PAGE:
David had made peace with the remnants of Saul’s army and had taken steps to unite the nation after their civil war. Yet, David’s General, Joab, could not abide Saul’s former general, Abner, becoming part of David’s army. There were probably several reasons but most of  all because Abner had killed his brother, Ahazel, in the battle at Gibeon.

To take his revenge, Joab used deceit to trap and kill Abner. David, the man after God’s heart, had refused to take revenge against his enemy, Saul, on many occasions. It was because of his patience in letting God judge his enemies that David had received God’s many blessings on his reign. In response to Joab taking his own vengeance, David pronounced curses on him. Verse 29 of 2 Samuel chapter 2 says, “May it fall upon the head of Joab and upon all his father’s house, and may the house of Joab never be without one who has a discharge or who is leprous or who holds a spindle or who falls by the sword or who lacks bread!”  The curses involved sickness, poverty and failure.

According to the Minirth and Meier book “How To Beat Burnout,” people who are bent on resentment & revenge make themselves sick. They become less effective in life (failure) and often lose opportunities for advancement and sometimes employment (poverty). They argue that in their years of counseling resentment, bitterness and desire for revenge is closely connected with burnout. Sleep disorders are often associated with resentment and bitterness and grudge carrying as well.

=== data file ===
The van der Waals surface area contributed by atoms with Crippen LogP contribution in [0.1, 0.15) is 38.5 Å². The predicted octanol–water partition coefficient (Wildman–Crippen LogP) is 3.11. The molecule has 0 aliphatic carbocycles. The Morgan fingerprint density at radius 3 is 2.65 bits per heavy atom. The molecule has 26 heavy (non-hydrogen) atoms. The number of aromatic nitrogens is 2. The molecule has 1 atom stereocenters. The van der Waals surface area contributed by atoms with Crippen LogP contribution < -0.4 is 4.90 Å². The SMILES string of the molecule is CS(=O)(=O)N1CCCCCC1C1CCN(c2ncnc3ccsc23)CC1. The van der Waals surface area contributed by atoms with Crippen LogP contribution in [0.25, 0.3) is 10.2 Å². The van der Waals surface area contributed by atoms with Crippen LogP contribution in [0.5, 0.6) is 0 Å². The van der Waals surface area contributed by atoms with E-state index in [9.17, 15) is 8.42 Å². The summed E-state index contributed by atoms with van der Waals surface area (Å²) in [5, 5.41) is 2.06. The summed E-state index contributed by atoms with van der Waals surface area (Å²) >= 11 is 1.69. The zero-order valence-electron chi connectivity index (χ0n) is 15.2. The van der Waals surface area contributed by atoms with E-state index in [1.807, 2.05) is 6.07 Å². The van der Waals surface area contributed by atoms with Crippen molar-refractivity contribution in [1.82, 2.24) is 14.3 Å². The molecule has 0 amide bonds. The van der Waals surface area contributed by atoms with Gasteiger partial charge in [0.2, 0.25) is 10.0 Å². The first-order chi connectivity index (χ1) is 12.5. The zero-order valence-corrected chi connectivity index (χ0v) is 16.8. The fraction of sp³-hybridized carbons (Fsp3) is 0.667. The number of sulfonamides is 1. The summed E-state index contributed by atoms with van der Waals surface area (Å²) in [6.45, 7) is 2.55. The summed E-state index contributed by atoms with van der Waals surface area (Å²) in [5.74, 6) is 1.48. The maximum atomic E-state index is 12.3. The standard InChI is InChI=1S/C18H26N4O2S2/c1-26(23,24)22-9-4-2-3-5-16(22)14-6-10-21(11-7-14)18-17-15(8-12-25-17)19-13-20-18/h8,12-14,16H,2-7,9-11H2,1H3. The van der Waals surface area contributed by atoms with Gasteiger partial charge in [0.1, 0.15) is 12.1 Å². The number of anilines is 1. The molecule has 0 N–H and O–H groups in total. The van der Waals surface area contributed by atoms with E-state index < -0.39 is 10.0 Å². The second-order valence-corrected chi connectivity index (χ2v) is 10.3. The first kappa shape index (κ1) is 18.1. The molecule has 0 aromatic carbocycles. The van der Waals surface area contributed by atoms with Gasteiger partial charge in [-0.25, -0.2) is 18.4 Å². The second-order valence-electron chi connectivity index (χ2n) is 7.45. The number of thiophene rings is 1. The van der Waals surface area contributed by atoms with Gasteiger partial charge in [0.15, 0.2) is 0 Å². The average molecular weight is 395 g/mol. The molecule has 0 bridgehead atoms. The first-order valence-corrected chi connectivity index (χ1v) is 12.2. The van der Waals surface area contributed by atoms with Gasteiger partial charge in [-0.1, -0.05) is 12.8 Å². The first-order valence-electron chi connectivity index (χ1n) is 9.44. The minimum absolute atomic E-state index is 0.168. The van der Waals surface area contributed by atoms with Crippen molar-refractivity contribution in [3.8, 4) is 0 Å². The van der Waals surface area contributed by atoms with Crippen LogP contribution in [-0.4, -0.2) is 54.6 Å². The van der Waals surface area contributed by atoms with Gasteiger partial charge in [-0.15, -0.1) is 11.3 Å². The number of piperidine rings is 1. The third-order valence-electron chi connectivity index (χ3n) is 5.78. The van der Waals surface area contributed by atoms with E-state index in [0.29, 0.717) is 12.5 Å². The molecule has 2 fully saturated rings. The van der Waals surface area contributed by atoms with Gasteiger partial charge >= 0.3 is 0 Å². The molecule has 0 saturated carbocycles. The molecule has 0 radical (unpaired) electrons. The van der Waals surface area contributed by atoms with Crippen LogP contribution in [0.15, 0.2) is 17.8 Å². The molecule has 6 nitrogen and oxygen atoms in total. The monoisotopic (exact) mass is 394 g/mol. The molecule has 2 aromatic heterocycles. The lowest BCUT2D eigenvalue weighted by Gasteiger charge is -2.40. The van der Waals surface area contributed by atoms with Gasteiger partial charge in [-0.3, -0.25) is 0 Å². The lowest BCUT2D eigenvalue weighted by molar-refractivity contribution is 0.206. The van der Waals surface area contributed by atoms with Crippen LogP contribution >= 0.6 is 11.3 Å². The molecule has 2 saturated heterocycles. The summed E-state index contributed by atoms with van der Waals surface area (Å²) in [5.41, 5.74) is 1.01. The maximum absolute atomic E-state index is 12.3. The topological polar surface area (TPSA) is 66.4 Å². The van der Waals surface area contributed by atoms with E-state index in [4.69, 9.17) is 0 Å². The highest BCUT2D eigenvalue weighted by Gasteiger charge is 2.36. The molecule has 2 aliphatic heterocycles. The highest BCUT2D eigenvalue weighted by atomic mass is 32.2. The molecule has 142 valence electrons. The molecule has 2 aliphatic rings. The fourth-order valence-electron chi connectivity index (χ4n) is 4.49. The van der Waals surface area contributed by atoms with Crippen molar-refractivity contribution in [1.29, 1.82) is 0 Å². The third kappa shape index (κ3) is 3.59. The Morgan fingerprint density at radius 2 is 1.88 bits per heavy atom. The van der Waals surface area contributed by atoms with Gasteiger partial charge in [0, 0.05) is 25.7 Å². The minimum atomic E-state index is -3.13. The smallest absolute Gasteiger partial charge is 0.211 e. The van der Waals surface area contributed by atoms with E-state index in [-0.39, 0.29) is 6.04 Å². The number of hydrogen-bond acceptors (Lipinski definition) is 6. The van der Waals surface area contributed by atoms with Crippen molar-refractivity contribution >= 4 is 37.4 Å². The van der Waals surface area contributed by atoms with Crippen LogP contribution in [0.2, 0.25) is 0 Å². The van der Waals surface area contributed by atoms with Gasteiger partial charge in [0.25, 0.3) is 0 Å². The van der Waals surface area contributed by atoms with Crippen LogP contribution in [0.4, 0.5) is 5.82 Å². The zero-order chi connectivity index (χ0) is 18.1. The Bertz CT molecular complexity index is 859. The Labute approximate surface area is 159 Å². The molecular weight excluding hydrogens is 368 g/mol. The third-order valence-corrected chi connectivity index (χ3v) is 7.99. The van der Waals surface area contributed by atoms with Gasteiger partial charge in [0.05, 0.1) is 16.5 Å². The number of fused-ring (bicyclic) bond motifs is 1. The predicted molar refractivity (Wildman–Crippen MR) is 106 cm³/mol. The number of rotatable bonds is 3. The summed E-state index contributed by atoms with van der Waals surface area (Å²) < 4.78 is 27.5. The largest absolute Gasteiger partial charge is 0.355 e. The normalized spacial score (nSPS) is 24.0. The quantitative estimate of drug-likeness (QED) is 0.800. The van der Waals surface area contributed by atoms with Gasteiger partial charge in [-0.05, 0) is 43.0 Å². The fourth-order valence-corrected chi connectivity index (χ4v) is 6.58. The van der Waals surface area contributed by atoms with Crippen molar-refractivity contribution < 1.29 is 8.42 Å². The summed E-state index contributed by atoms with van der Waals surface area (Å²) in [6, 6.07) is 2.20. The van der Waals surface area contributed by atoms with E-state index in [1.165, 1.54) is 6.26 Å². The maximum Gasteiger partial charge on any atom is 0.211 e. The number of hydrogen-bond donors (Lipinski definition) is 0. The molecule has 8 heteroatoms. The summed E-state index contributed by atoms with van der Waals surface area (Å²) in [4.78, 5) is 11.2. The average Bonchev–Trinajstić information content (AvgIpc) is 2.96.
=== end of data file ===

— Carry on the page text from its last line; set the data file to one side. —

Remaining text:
I expect the same curses fall on those bent on revenge today as well. Besides Jesus taught us “Whenever you stand up to pray, forgive whatever you have against anyone, so that your Father in heaven will forgive your sins. But if you do not forgive, your Father in heaven will not forgive your sins.” (Mark 11:25:26)